Comment [sjs4]: This is a question which asks students to compare two quantities and come up with a conclusion. Coming up with a metric is harder – and that could lead to a good class discussion.

4. (a) You are using the URL shortener bit.ly. What it does is it takes a URL like http://www.youtube.com/watch?v=GOVrI9x8Zs and converts it to something smaller and slightly less ugly like http://bit.ly/TpCmH3. Each bit.ly link has a six characters, which include only the letters of the alphabet (and are case sensitive!) and numbers! So bit.ly/TpCmH3 is different than bit.ly/TpCmh3). According to http://bit.ly/QtaFQK, on August 28, 2012, there were about 8.2 billion different webpages out there in Internet land. Could bit.ly assign each webpage a unique webaddress?

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(b) QR codes are similar to URL shorteners, except instead of generating a shorter URL, the URL is encoded in a picture: The way this works is slightly more complicated than I’m letting on, but in essence, except for four weird square shapes, each of the small squares are colored either black or white. And so there are a ton of QR codes that can be generated. (In reality, there is some awesome error correction that goes on, where things can be slightly off and it will still encode the right webpage.) For now, assume different QR code images correspond to different URLs. If you subtract out the four “big squares” (three in the corners, one near a corner) which are used for a camera to position the QR code), there are 872 tiny squares remaining which are each colored black or white. How many different QR codes can be generated?

(c) Which can encode more URLs: bit.ly or QR codes?

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5. New Scrabble game. You play first. You have the following seven scrabble letters. You have a computer at your disposal which will create a list all possible arrangements of those letters, whether they are words or not.1 You will then look through this output to help you! Can you figure out how many different arrangements the computer will list? (And while you’re at it, what’s the best word you can come up with?)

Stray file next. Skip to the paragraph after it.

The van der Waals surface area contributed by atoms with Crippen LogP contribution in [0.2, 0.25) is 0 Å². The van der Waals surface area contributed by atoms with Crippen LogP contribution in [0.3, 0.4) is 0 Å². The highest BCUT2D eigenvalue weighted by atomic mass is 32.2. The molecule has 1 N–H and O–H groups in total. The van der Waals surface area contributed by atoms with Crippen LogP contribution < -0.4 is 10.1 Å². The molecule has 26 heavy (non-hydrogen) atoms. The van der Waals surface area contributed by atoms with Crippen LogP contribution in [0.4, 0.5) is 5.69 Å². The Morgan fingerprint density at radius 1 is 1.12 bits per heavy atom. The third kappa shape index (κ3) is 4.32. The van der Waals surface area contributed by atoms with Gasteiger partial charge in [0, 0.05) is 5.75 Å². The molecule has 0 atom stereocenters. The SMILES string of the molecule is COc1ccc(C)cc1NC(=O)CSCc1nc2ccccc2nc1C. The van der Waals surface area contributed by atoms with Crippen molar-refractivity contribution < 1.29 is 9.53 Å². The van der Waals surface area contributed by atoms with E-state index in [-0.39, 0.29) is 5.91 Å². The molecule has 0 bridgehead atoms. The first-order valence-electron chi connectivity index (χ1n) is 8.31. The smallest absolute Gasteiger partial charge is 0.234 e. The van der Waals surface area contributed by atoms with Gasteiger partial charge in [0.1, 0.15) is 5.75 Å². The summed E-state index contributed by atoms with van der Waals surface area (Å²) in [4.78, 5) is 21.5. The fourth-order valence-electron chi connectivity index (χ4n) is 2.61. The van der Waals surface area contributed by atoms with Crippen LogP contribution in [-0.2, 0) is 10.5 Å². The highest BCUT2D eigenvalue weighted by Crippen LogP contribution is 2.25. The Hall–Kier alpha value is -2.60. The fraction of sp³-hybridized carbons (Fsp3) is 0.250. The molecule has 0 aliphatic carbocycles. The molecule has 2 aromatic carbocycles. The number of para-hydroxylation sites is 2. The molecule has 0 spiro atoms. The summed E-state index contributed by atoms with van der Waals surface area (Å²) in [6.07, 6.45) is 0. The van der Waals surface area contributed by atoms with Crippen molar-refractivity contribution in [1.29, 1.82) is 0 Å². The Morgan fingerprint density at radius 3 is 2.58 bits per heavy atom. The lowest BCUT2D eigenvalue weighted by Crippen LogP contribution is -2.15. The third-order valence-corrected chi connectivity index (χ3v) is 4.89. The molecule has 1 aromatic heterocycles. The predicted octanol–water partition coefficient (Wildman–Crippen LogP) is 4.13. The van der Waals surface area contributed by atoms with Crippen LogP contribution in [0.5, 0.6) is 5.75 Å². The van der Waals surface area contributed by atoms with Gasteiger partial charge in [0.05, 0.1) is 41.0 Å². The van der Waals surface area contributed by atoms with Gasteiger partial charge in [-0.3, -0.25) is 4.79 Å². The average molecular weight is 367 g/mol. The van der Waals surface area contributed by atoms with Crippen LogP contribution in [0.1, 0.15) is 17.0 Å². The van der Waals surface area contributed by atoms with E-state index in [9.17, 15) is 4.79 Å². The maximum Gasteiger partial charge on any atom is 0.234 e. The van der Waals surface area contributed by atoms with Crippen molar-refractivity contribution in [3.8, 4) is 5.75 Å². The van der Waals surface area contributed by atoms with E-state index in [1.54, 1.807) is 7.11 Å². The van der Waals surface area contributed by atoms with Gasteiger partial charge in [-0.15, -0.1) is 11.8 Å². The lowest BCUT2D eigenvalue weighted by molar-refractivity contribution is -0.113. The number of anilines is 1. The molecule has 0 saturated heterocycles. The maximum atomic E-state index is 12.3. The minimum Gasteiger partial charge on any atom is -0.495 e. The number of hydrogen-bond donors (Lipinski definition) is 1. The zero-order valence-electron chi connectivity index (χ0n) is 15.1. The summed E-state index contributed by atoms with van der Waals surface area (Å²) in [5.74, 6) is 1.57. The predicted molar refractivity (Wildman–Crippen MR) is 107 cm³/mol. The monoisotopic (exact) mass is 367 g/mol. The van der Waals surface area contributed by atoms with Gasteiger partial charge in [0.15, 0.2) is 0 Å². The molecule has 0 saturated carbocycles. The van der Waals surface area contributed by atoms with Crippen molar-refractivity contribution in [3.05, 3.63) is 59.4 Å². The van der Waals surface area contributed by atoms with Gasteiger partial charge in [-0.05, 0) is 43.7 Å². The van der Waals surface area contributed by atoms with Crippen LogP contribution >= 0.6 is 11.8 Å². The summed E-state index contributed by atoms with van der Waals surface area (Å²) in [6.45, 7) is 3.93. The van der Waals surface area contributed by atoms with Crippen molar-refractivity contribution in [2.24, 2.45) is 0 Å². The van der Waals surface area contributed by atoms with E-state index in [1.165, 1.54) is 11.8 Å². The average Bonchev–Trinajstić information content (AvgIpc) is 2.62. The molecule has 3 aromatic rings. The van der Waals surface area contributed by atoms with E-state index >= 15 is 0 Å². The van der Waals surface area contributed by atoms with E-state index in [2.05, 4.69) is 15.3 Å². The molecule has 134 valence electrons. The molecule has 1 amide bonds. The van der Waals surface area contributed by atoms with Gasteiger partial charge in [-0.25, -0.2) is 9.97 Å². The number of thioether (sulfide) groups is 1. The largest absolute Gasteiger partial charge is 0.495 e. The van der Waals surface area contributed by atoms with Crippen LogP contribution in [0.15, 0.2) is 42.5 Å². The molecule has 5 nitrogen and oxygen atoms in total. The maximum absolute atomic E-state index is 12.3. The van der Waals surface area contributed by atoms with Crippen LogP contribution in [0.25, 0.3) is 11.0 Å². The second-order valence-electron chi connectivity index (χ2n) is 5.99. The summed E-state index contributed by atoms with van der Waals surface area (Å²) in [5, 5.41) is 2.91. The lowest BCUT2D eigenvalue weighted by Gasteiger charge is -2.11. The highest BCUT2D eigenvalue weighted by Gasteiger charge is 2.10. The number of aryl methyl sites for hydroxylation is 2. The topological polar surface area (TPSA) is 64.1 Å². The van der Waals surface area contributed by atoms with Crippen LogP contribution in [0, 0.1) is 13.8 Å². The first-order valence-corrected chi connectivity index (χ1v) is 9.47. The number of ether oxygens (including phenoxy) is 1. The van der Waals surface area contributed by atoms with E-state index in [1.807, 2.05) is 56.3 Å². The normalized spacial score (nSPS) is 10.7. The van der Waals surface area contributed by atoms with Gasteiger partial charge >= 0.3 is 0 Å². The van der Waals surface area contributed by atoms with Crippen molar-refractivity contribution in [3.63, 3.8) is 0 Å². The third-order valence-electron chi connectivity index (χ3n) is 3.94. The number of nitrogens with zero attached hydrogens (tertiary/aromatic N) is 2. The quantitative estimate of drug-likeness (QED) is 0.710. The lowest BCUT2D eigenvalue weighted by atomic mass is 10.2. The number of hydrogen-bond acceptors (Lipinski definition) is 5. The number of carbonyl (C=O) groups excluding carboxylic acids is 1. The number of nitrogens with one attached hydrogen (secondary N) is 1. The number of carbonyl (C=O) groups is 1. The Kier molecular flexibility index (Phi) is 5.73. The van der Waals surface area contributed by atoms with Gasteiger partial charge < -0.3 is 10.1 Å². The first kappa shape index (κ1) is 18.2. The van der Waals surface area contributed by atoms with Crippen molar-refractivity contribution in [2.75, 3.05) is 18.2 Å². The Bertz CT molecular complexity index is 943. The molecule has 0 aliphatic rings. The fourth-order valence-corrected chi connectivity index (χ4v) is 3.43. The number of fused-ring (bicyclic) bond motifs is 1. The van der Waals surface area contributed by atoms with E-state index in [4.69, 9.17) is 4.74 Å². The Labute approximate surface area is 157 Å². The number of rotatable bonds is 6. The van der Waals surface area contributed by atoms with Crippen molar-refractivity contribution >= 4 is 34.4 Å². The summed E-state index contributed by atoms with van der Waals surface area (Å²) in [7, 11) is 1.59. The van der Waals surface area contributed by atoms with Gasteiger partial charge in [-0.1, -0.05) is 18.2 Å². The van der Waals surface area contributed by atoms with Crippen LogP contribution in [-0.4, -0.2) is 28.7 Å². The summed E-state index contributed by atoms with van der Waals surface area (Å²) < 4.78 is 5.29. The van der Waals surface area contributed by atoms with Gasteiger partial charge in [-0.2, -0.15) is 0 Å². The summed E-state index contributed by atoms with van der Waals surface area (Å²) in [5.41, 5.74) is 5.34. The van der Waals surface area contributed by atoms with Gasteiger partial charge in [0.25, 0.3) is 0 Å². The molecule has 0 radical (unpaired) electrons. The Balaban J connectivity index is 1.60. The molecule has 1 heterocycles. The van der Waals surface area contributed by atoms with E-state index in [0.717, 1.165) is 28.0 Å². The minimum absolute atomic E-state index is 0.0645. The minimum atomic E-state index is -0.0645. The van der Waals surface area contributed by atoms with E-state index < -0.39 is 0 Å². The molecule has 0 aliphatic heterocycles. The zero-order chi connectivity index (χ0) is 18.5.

6. (a) You have the following Scrabble tiles. But you aren’t playing Scrabble anymore. Instead, you decide you want to find out how many different four letter arrangements can you can create (they don’t have to be words… so EBEP works!).

Comment [sjs5]: I don’t anticipate kids will mathematize this… it’s a small enough number of letters that they will just list them. And that’s okay! We’ll get at these things later when we move from exploration to organizing/solidifying our information.

So… how many?

(b) How many different three letter arrangements can you create?

1

The best word can be found here: http://bit.ly/NoozzQ

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(c) How many different two letter arrangements can you create?

(d) How many different one letter arrangements can you create?

(e) We’ll go over this in more detail later (promise) but do you see anything different between Problem 7 and Problem 8a? Can you use the same method/reasoning to solve both?

7. (a) How many seconds are in a century (assuming no leap years)?

Comment [sjs6]: Seemingly random question… They will probably do it with dimensional analysis. We should talk about it as a tree diagram: CENTURY has arrows to 100 years… and each year has arrows to 365 days… and each day has arrows to 24 hours… and each hour has arrows to 60 minutes… and each minute has arrows to 60 seconds.

(b) You are taking a 25 question high-energy particle physics test with 6 choices for each question, and you know nothing about high-energy particle physics. Eep! Scary! How many different ways could you fill in the test? Then write down if that result surprises you, or if it was expected.

Comment [sjs7]: Again, this will be easy. We can talk about this in the tree diagram, or the 6dimensional cube (!)… But I like the idea of talking about the ___ ___ ____ etc… I like 8a because it puts in context how HUGE the answer in 8b is.